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What does it mean to be Welsh?

Is Welshness about speaking the language, enjoying the picturesque peaks and valleys, the country's rich industrial heritage or celebrating St David's Day? For Dr Richard Marsden, Senior Lecturer in History, the answer is, it's complicated. But understanding Welsh identity could help tackle inequalities.

Dr Marsden and colleagues from the The Open Univeristy (OU)'s Faculty of Arts and Social Sciences and the OU in Wales are embarking on an ambitious three-year project exploring modern Welshness. Wales Residents Engaging in Arts and Cultural Heritage (Wales REACH) will empower people in five Welsh communities to learn about local heritage through the creative arts and consider how it shapes their sense of identity. The OU Open Societal Challenges programme-supported, and National Lottery Heritage Fund Wales-funded project aims to build social cohesion, skills and confidence.

WALES REACH expands on the award-winning UK Research and Innovation (UKRI)-funded Blaenau Gwent REACH. The project supported a post-industrial community in the South Wales Valleys to make art, music, creative writing and film reflecting on their local area's rich and fascinating history.

"There is no single modern Welsh identity. It's fractured and contested. For example, Blaenau Gwent has a relatively low number of Welsh speakers, but among the country's highest proportion of people identifying as Welsh, rather than British," Dr Marsden explains. "There tends to be a powerful association between Welshness and language in the northwest, but people in the southeast, for example, may well identify more strongly with Wales' industrial heritage."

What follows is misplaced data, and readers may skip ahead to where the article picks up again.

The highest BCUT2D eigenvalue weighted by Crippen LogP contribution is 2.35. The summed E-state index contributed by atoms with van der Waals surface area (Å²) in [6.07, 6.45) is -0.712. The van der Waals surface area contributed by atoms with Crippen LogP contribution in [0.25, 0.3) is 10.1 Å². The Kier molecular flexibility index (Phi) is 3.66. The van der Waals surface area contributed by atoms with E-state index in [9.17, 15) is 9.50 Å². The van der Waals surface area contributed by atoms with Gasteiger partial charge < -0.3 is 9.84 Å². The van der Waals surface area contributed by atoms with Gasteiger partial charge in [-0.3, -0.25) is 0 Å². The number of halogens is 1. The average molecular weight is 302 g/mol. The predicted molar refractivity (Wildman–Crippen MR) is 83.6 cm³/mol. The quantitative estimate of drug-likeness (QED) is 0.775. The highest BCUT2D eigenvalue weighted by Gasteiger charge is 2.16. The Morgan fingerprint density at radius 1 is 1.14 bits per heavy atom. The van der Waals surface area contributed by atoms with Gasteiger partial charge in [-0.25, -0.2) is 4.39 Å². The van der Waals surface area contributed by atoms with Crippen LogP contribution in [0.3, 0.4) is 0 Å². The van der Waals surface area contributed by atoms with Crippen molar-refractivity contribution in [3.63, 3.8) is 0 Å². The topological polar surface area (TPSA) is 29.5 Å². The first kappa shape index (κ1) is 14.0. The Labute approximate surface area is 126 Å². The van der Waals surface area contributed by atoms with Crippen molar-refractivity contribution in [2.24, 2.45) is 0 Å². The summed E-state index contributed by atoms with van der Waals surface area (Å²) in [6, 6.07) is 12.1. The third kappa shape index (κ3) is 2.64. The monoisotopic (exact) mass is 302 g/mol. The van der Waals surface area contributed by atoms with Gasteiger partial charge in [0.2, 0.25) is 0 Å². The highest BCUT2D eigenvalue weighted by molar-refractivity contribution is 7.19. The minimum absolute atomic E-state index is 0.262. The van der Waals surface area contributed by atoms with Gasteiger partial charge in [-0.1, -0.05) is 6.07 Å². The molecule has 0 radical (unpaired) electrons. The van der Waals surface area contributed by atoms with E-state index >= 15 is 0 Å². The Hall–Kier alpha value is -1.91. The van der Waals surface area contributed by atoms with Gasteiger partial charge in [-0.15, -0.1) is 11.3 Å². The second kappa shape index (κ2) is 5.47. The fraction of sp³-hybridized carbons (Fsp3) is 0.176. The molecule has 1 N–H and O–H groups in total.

The OU team are collaborating with National Museums Wales, the Arts Council of Wales, Adult Learning Wales, disabled peoples' support charity Innovate Trust and six social housing associations on the project. They are currently working with these partners and the communities to co-design bespoke learning activities, events, and workshops. The programme will connect people with the heritage that matters to them through various topics, from archaeology, history, creative writing and fine art to digital design, photography, drama and music.

WALES REACH will culminate with an online and physical exhibition showcasing participants' creative works in the summer of 2026. Similar exhibitions at the end of the BG REACH project attracted more than 18,000 visitors.